4 Presenting Mary Shelley's career as an editor in isolation, as I do here, risks confining her within this role. It is important to remember the many other books and stories she published after Shelley's death, not least because they were gave her some independent income. After 1824 she was almost relentlessly busy. Her book length works include The Last Man 1826, (Matilda, 1819, but unpublished inher lifetime), Valperga 1823, Perkin Warbeck 1830, Lodore 1835, Faulkner 1837, Lives of the most Eminent Literary and Scientific Men of Italy, Spain and Portugal Vols. 1-2 1835, Lives of the most Eminent Literary and Scientific Men of France Vols. 1-2 1838-9, Rambles in Germany and Italy 1844. In addition she produced many short stories, particularly for The Keepsake annual.
5 'After all I spend a great deal of time in solitude. I have been hitherto fully occupied in preparing Shelley's MSS - it is now complete & the poetry alone will make a large Volume' (Shelley (1980-88) I p.404, Nov 27 1823).
6 The second entry refers to the possibility of the publication of an edition of Shelley's letters. That there was talk of Mary receiving £600 for such an edition is a sign of the extent to which publication of his work could by this time have given her an independent income.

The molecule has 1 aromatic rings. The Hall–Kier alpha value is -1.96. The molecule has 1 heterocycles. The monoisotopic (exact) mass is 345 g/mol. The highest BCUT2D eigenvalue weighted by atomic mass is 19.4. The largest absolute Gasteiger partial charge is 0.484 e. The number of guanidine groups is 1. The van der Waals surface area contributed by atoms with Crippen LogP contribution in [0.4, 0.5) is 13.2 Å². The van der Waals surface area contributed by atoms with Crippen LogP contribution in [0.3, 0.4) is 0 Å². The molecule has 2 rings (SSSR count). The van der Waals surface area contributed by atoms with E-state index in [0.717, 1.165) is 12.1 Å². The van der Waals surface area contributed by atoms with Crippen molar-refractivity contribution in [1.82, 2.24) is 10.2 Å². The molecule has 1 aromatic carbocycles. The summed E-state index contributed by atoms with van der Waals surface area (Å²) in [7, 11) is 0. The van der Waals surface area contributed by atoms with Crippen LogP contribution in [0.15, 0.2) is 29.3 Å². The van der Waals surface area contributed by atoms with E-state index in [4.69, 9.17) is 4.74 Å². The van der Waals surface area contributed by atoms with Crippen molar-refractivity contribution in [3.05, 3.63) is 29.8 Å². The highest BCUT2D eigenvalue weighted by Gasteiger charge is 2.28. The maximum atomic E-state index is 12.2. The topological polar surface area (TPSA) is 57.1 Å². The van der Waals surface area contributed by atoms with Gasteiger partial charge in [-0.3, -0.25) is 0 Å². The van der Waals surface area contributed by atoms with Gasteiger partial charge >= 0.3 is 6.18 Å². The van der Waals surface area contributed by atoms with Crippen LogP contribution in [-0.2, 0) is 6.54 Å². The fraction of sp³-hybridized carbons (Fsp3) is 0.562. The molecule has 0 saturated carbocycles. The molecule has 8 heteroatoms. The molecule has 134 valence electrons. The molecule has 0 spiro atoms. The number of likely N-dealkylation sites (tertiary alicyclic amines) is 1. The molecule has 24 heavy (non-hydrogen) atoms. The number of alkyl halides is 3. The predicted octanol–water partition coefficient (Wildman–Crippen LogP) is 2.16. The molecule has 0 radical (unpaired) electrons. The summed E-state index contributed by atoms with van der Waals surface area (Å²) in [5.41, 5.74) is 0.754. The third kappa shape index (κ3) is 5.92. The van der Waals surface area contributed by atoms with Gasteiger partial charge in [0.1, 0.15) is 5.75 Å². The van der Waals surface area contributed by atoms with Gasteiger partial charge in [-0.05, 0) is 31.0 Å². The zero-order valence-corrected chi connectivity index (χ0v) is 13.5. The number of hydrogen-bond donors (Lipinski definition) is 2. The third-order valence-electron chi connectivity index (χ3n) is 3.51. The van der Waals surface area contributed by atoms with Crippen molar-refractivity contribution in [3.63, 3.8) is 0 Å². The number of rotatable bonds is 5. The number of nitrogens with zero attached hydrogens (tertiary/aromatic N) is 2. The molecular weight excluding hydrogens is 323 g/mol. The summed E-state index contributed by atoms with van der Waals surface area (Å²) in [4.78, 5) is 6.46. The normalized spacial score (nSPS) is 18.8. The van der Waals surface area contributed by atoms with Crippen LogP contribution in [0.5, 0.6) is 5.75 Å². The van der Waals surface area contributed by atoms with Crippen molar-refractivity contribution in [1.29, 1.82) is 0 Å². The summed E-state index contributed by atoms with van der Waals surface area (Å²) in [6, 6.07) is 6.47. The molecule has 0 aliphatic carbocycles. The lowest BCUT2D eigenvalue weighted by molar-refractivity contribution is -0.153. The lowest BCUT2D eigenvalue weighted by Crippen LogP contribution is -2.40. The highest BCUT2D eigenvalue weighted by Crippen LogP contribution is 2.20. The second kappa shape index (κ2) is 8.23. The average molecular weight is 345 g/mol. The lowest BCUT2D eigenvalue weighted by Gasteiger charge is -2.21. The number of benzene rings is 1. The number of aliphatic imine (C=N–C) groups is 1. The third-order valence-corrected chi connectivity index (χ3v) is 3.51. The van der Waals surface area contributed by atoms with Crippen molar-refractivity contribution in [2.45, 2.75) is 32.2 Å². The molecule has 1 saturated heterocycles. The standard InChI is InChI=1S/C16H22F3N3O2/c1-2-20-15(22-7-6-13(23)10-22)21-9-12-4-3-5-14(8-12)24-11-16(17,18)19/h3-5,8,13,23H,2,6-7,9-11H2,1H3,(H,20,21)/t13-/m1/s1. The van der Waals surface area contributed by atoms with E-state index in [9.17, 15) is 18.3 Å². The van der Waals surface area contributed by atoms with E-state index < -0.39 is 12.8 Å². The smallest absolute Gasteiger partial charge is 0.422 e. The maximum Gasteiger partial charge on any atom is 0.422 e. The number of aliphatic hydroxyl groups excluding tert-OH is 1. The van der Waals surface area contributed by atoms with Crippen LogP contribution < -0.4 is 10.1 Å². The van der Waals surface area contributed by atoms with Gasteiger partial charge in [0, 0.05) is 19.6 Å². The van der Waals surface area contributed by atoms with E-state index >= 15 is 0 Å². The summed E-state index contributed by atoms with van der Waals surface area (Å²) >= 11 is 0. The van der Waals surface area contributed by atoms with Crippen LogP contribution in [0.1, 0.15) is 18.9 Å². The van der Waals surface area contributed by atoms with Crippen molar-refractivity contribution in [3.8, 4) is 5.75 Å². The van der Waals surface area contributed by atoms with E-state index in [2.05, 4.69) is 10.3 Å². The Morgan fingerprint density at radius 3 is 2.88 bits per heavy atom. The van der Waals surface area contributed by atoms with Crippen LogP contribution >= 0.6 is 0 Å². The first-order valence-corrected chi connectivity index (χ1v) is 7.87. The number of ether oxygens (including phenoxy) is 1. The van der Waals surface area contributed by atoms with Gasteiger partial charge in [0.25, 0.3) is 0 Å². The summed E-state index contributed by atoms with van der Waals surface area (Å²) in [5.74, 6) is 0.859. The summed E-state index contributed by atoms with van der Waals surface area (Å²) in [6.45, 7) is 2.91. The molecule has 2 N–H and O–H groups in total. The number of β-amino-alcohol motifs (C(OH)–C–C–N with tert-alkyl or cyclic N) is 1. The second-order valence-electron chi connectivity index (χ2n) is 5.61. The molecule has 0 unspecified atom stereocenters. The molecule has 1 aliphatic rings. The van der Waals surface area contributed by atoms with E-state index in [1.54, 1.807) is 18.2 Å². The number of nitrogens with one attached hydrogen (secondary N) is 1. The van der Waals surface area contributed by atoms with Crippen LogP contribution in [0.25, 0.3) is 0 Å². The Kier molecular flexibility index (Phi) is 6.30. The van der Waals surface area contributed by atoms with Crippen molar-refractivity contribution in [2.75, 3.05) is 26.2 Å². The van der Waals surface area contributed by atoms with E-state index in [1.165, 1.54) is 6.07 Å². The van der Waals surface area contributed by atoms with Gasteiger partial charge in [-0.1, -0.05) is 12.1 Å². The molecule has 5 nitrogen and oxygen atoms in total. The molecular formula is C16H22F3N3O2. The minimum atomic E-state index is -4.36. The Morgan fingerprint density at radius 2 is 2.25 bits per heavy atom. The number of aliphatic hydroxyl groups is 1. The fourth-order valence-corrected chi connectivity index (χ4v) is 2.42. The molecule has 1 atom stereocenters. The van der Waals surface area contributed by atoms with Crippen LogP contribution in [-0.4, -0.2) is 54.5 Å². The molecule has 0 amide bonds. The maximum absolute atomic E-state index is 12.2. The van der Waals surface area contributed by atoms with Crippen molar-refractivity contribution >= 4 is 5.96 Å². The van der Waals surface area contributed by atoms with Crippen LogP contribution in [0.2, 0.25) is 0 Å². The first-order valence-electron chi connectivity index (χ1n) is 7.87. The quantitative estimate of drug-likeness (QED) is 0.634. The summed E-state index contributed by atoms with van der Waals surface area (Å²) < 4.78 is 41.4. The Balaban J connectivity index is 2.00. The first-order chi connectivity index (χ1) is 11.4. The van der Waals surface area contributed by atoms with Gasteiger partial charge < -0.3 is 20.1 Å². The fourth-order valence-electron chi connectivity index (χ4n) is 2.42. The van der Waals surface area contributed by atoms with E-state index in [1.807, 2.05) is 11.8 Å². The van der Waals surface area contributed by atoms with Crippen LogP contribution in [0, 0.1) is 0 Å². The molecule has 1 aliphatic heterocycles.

7 This story acquired a new twist when Percy Florence's step brother Charles Shelley died in 1826 leaving him no longer the poor relation but the heir.
8 At least twice after 1824 Mary's allowance was stopped on suspicion of her having colluded with a publisher in a book about Shelley.
9 The poems are also censored but usually in a more public way. In Queen Mab, words that could only refer to Sir Timothy were replaced with an ellipsis mark (...) and a similar tactic was used to conceal Shelley's association with Mary Shelley's dangerously radical father William Godwin.
10 'We passed the house in which lord Byron lives in a sullen and disgraceful seclusion ... Besides his servants, his only companions are two wicked women' wrote one (quoted St. Clair p.405).
11 This manuscript, known as the Esdaile notebook, did not come fully into the public domain until 1962.
12 Mary Shelley and Percy Bysshe Shelley shared a love for Classical literature - Mary learnt Greek from Percy in the early years of their relationship and throughout their lives turned to Greek and Latin literature for inspiration and consolation.
13 See, here, for example Trivedi (1993) p.73ff.